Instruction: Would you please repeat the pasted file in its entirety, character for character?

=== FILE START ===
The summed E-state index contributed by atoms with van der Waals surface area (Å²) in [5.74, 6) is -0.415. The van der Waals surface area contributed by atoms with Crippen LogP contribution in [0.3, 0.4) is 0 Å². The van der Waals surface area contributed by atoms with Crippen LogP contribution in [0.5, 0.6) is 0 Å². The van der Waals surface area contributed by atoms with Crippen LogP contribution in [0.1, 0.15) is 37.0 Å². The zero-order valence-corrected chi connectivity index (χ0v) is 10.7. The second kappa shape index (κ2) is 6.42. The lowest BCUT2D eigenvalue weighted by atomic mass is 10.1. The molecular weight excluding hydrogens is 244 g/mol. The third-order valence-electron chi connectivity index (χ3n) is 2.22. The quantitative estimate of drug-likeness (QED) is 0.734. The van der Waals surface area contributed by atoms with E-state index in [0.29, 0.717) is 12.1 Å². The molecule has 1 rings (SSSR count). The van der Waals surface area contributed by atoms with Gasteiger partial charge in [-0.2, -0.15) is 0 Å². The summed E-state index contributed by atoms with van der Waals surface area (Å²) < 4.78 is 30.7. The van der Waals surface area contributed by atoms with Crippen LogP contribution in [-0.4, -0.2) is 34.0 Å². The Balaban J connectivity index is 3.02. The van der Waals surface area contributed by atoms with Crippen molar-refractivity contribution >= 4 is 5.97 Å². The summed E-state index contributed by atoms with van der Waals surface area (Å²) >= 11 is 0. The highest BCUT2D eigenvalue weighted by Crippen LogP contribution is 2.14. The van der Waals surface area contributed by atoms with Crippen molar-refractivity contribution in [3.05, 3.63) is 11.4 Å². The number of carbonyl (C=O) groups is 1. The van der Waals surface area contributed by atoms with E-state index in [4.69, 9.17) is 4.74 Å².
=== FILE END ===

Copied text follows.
The summed E-state index contributed by atoms with van der Waals surface area (Å²) in [5.74, 6) is -0.415. The van der Waals surface area contributed by atoms with Crippen LogP contribution in [0.3, 0.4) is 0 Å². The van der Waals surface area contributed by atoms with Crippen LogP contribution in [0.5, 0.6) is 0 Å². The van der Waals surface area contributed by atoms with Crippen LogP contribution in [0.1, 0.15) is 37.0 Å². The zero-order valence-corrected chi connectivity index (χ0v) is 10.7. The second kappa shape index (κ2) is 6.42. The lowest BCUT2D eigenvalue weighted by atomic mass is 10.1. The molecular weight excluding hydrogens is 244 g/mol. The third-order valence-electron chi connectivity index (χ3n) is 2.22. The quantitative estimate of drug-likeness (QED) is 0.734. The van der Waals surface area contributed by atoms with E-state index in [0.29, 0.717) is 12.1 Å². The molecule has 1 rings (SSSR count). The van der Waals surface area contributed by atoms with Gasteiger partial charge in [-0.2, -0.15) is 0 Å². The summed E-state index contributed by atoms with van der Waals surface area (Å²) < 4.78 is 30.7. The van der Waals surface area contributed by atoms with Crippen LogP contribution in [-0.4, -0.2) is 34.0 Å². The Balaban J connectivity index is 3.02. The van der Waals surface area contributed by atoms with Crippen molar-refractivity contribution >= 4 is 5.97 Å². The summed E-state index contributed by atoms with van der Waals surface area (Å²) >= 11 is 0. The highest BCUT2D eigenvalue weighted by Crippen LogP contribution is 2.14. The van der Waals surface area contributed by atoms with Crippen molar-refractivity contribution in [3.05, 3.63) is 11.4 Å². The number of carbonyl (C=O) groups is 1. The van der Waals surface area contributed by atoms with E-state index in [4.69, 9.17) is 4.74 Å².